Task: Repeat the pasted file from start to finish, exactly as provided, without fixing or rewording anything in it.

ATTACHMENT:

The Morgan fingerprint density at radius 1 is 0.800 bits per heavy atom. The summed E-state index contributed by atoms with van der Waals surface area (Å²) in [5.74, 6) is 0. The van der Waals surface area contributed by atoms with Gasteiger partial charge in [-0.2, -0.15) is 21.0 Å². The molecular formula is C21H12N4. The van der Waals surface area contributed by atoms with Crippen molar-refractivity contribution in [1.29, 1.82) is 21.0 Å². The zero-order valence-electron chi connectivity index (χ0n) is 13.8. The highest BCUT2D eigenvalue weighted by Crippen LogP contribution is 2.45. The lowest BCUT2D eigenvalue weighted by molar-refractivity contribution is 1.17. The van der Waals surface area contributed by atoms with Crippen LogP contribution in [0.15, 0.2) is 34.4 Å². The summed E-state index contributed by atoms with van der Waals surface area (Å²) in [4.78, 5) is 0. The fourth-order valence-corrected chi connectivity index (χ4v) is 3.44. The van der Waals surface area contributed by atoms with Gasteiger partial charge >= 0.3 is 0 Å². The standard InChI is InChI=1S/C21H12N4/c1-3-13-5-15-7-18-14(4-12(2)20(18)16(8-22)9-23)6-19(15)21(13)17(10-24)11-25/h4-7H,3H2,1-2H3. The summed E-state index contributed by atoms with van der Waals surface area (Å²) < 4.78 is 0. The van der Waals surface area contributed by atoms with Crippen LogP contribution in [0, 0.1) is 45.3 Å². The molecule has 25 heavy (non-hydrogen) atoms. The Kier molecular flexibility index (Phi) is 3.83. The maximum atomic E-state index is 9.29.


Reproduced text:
The Morgan fingerprint density at radius 1 is 0.800 bits per heavy atom. The summed E-state index contributed by atoms with van der Waals surface area (Å²) in [5.74, 6) is 0. The van der Waals surface area contributed by atoms with Gasteiger partial charge in [-0.2, -0.15) is 21.0 Å². The molecular formula is C21H12N4. The van der Waals surface area contributed by atoms with Crippen molar-refractivity contribution in [1.29, 1.82) is 21.0 Å². The zero-order valence-electron chi connectivity index (χ0n) is 13.8. The highest BCUT2D eigenvalue weighted by Crippen LogP contribution is 2.45. The lowest BCUT2D eigenvalue weighted by molar-refractivity contribution is 1.17. The van der Waals surface area contributed by atoms with Crippen LogP contribution in [0.15, 0.2) is 34.4 Å². The summed E-state index contributed by atoms with van der Waals surface area (Å²) in [4.78, 5) is 0. The fourth-order valence-corrected chi connectivity index (χ4v) is 3.44. The van der Waals surface area contributed by atoms with Gasteiger partial charge >= 0.3 is 0 Å². The standard InChI is InChI=1S/C21H12N4/c1-3-13-5-15-7-18-14(4-12(2)20(18)16(8-22)9-23)6-19(15)21(13)17(10-24)11-25/h4-7H,3H2,1-2H3. The summed E-state index contributed by atoms with van der Waals surface area (Å²) < 4.78 is 0. The van der Waals surface area contributed by atoms with Crippen LogP contribution in [0, 0.1) is 45.3 Å². The molecule has 25 heavy (non-hydrogen) atoms. The Kier molecular flexibility index (Phi) is 3.83. The maximum atomic E-state index is 9.29.